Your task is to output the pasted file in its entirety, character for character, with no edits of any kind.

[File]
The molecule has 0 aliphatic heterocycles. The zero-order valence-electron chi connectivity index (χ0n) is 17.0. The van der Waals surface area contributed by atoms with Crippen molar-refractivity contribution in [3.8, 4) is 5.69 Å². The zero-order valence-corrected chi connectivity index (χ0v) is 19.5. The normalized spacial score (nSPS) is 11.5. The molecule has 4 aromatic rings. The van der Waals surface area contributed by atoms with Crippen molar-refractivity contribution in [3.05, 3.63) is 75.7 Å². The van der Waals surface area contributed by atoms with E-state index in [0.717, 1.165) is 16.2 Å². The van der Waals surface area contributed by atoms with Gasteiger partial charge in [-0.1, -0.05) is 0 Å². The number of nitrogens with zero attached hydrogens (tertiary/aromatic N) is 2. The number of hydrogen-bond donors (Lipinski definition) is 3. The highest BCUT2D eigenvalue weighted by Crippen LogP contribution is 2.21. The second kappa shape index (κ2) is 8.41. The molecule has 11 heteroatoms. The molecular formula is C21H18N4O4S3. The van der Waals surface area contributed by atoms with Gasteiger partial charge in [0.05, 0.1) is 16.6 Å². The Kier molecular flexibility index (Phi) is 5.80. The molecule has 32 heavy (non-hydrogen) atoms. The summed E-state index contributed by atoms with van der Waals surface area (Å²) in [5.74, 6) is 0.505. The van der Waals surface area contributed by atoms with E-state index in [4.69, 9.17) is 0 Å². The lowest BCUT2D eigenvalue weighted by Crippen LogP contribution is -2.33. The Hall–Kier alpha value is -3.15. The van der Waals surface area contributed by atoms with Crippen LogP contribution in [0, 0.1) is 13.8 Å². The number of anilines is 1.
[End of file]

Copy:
The molecule has 0 aliphatic heterocycles. The zero-order valence-electron chi connectivity index (χ0n) is 17.0. The van der Waals surface area contributed by atoms with Crippen molar-refractivity contribution in [3.8, 4) is 5.69 Å². The zero-order valence-corrected chi connectivity index (χ0v) is 19.5. The normalized spacial score (nSPS) is 11.5. The molecule has 4 aromatic rings. The van der Waals surface area contributed by atoms with Crippen molar-refractivity contribution in [3.05, 3.63) is 75.7 Å². The van der Waals surface area contributed by atoms with E-state index in [0.717, 1.165) is 16.2 Å². The van der Waals surface area contributed by atoms with Gasteiger partial charge in [-0.1, -0.05) is 0 Å². The number of nitrogens with zero attached hydrogens (tertiary/aromatic N) is 2. The number of hydrogen-bond donors (Lipinski definition) is 3. The highest BCUT2D eigenvalue weighted by Crippen LogP contribution is 2.21. The second kappa shape index (κ2) is 8.41. The molecule has 11 heteroatoms. The molecular formula is C21H18N4O4S3. The van der Waals surface area contributed by atoms with Gasteiger partial charge in [0.05, 0.1) is 16.6 Å². The Kier molecular flexibility index (Phi) is 5.80. The molecule has 32 heavy (non-hydrogen) atoms. The summed E-state index contributed by atoms with van der Waals surface area (Å²) in [5.74, 6) is 0.505. The van der Waals surface area contributed by atoms with E-state index in [4.69, 9.17) is 0 Å². The lowest BCUT2D eigenvalue weighted by Crippen LogP contribution is -2.33. The Hall–Kier alpha value is -3.15. The van der Waals surface area contributed by atoms with Crippen LogP contribution in [0, 0.1) is 13.8 Å². The number of anilines is 1.